Owners John and Jennifer Garrett launched the rst edition of Community Impact Newspaper in 2005 with three full-time employees covering Round Rock and Pugerville, Texas. We have expanded our operations to include hundreds of employees, our own printing operation and over 30 hyperlocal editions across three states. Our circulation is over 2 million residential mailboxes, and it grows each month with new residents and developments.

HIGHLIGHTS FROMTHISMONTH

FROMLACY: Williamson County’s growing population has led to a need for more roads, more housing and more services for residents. Our front-page stories this month takes a look at more than $30 million the city of Brentwood is dedicating toward re and police infrastructure, including the city’s newest police headquarters, which opened in late April. Lacy Klasel, PUBLISHER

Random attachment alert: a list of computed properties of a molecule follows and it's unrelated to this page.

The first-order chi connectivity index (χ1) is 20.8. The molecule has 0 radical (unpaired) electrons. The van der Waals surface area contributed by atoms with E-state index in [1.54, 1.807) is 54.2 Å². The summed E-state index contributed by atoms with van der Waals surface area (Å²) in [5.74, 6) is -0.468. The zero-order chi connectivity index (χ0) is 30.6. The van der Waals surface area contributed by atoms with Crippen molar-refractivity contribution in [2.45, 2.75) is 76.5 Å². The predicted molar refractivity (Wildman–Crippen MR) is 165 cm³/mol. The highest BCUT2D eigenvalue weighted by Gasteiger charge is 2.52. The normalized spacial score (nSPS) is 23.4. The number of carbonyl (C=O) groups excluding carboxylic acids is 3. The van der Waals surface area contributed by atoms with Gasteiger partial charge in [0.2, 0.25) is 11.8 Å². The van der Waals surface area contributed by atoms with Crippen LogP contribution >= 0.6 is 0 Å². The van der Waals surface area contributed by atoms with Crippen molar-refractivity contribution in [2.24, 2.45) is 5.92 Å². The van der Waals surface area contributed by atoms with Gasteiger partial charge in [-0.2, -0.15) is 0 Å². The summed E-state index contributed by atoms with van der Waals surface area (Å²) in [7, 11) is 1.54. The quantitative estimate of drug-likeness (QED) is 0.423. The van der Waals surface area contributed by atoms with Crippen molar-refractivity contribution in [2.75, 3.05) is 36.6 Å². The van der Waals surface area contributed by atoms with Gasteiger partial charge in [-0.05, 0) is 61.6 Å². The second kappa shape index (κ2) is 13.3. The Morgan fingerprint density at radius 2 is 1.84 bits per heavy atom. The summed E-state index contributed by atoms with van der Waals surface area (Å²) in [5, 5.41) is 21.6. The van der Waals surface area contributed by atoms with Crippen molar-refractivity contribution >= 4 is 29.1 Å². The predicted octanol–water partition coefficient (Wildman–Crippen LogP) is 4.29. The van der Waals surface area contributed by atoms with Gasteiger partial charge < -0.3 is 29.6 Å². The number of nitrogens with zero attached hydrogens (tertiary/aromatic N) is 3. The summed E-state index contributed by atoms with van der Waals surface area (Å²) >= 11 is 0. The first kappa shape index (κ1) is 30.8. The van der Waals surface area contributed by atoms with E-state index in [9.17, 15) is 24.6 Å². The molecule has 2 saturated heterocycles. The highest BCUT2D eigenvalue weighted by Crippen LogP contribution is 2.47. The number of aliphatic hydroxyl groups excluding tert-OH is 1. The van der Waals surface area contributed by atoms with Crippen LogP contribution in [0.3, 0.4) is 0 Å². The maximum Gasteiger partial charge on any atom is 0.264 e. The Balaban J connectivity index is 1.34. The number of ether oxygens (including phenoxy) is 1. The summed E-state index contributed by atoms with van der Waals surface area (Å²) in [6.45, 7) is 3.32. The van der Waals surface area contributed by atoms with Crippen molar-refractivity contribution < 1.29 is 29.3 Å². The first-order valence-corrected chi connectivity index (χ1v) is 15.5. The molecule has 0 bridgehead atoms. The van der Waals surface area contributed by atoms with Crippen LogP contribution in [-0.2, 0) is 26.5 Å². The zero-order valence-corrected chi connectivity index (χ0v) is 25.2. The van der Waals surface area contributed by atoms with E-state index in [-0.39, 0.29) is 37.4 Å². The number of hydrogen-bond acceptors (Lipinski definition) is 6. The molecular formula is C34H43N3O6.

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FROMWENDY: As more and more people begin dining out again, spring is a great time to take advantage of some of the locally owned eateries in Franklin and Brentwood. Our Breakfast & Brunch Guide (see Page 9) features a number of locally owned spots to grab a bagel on the go or share mimosas with friends on the patio. Wendy Sturges, EDITOR

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FRANKLIN  BRENTWOOD EDITION • MAY 2021

IMPACTS

Businesses that have recently opened or are coming soon, relocating or expanding

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Hattie Jane’s Creamery

Mountain High Outtters

COURTESY HATTIE JANE’S CREAMERY